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WASHINGTON — Even as it faces an enduring terrorist threat and rising violence in Afghanistan, the Bush administration has failed to develop a comprehensive plan to eliminate al Qaida and its sanctuary in Pakistan's remote tribal region, the investigative arm of Congress said Thursday.
The nonpartisan Government Accountability Office's scathing report says that the administration has relied too heavily on Pakistani security forces to deal with a major U.S. national-security problem.
Bin Laden, his core followers and other foreign extremists, as well as the Afghan Taliban, established training camps and bases in the region after fleeing the 2001 U.S.-led intervention in Afghanistan. Pakistani militant groups also have gained sanctuaries from which they have launched dozens of suicide bombings.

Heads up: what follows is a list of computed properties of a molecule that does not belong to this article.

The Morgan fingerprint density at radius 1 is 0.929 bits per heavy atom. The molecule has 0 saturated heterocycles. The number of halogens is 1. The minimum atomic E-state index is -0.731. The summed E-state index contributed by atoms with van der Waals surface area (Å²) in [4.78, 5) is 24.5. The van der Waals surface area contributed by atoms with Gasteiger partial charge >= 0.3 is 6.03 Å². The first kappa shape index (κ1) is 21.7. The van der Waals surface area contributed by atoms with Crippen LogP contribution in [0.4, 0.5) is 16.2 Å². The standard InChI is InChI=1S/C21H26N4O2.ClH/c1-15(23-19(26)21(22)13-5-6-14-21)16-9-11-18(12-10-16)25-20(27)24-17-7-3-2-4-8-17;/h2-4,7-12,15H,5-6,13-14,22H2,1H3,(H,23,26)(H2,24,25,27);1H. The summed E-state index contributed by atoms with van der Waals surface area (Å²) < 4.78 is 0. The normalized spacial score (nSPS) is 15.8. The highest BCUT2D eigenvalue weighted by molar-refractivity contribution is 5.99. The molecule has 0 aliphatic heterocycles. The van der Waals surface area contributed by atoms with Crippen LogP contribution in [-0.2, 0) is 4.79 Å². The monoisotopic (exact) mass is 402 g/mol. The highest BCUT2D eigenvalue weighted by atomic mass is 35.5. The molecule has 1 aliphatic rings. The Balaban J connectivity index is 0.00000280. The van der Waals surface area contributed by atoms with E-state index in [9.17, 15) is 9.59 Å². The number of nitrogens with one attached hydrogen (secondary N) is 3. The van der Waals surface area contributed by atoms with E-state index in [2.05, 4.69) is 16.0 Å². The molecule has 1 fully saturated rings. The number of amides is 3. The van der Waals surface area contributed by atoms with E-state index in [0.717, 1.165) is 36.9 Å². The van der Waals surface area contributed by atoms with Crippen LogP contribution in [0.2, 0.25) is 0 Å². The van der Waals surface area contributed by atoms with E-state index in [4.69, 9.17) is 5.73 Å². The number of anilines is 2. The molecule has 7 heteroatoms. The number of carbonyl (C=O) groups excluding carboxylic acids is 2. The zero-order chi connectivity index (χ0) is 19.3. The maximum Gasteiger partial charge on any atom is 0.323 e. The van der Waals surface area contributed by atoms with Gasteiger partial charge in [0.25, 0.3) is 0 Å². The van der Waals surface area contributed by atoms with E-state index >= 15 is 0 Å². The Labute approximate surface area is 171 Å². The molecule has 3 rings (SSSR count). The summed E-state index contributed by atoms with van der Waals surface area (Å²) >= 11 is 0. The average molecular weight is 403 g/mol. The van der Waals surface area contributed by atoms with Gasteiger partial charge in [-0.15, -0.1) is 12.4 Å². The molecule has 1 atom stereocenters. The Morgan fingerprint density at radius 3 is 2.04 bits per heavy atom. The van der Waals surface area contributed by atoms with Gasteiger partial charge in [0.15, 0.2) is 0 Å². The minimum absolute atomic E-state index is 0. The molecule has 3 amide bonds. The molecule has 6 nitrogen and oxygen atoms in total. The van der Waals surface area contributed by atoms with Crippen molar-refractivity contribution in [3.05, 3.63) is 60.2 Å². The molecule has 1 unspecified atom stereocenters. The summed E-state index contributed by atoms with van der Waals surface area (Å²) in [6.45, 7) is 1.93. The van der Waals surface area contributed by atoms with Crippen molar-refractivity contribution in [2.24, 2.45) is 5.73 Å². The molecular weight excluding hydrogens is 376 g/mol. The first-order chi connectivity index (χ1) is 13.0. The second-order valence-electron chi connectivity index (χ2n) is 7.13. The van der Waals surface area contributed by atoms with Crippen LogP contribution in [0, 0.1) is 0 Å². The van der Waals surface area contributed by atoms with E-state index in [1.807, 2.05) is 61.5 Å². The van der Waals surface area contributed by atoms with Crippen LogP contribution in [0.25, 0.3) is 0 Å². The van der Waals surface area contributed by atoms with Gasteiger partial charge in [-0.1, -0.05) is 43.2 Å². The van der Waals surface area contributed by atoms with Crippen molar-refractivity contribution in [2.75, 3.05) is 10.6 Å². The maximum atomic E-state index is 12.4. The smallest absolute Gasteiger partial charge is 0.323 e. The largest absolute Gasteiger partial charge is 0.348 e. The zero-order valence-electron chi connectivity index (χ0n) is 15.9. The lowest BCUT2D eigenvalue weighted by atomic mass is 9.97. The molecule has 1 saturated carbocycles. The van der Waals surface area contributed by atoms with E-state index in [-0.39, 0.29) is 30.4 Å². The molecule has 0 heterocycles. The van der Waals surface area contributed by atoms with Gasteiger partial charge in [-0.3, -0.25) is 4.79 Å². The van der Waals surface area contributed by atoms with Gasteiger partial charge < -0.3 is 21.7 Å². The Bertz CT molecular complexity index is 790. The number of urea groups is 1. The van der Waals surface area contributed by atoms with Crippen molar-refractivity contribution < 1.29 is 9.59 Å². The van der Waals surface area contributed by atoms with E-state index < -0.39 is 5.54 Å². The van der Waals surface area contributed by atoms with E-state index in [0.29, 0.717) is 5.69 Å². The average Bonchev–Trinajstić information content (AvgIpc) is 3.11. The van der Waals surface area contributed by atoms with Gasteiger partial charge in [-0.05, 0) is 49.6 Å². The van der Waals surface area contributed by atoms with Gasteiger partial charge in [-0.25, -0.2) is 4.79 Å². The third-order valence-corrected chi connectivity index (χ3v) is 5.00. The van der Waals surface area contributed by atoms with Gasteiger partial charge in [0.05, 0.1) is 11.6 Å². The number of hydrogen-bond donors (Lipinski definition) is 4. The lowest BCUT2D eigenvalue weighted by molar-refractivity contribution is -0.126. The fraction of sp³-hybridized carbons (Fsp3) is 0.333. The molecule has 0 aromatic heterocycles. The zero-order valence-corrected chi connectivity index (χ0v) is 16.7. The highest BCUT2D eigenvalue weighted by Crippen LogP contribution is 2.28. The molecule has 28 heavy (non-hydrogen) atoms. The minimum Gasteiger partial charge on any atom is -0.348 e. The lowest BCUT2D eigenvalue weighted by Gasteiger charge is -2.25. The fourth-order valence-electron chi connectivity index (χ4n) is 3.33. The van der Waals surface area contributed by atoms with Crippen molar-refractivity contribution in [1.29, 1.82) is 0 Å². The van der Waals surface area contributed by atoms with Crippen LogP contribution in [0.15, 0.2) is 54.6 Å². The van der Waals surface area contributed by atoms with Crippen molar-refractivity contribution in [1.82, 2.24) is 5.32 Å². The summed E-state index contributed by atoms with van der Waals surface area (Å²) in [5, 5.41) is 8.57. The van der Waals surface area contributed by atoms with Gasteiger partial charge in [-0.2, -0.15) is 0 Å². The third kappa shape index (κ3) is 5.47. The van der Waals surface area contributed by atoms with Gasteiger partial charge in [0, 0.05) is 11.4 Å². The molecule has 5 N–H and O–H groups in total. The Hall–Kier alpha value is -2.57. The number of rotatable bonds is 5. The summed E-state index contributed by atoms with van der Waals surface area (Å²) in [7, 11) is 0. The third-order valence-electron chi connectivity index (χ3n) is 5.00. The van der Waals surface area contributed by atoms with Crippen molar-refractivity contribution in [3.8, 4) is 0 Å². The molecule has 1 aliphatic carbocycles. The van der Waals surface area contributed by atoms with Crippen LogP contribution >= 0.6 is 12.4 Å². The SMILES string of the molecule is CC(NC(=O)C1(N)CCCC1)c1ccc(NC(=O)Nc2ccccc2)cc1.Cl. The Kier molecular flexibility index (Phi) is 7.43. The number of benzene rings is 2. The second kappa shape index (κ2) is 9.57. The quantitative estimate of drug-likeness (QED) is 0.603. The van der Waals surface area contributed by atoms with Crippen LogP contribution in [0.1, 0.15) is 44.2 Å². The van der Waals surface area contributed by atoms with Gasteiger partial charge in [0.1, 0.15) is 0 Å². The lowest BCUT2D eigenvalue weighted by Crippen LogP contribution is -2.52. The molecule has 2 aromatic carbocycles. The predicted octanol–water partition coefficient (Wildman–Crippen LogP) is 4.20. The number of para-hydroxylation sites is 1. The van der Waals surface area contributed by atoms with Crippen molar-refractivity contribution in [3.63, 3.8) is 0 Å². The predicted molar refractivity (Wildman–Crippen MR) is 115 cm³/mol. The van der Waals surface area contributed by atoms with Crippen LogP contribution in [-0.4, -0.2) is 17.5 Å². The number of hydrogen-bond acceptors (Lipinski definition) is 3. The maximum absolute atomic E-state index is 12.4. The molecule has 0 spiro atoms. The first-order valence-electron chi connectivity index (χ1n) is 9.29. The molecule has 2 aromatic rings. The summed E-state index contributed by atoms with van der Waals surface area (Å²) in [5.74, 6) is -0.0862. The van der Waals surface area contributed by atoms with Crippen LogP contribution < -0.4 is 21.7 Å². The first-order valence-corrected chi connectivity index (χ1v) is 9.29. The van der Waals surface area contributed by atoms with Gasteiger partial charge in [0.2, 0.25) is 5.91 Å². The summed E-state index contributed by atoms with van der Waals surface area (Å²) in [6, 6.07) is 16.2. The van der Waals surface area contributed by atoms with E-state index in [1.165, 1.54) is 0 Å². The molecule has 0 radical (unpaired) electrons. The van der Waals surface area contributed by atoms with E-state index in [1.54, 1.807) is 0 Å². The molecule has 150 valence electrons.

Al Qaida has used its haven to support the Taliban insurgency in Afghanistan against U.S.-led NATO forces and President Hamid Karzai's government. Recent studies say the level of violence for the first quarter of this year is as high or higher than it was during the same period in 2007.
Pakistan has refused to allow large-scale U.S. military operations in the tribal areas, an impoverished Massachusetts-size region of mountains and valleys inhabited by deeply conservative Pashtun tribes.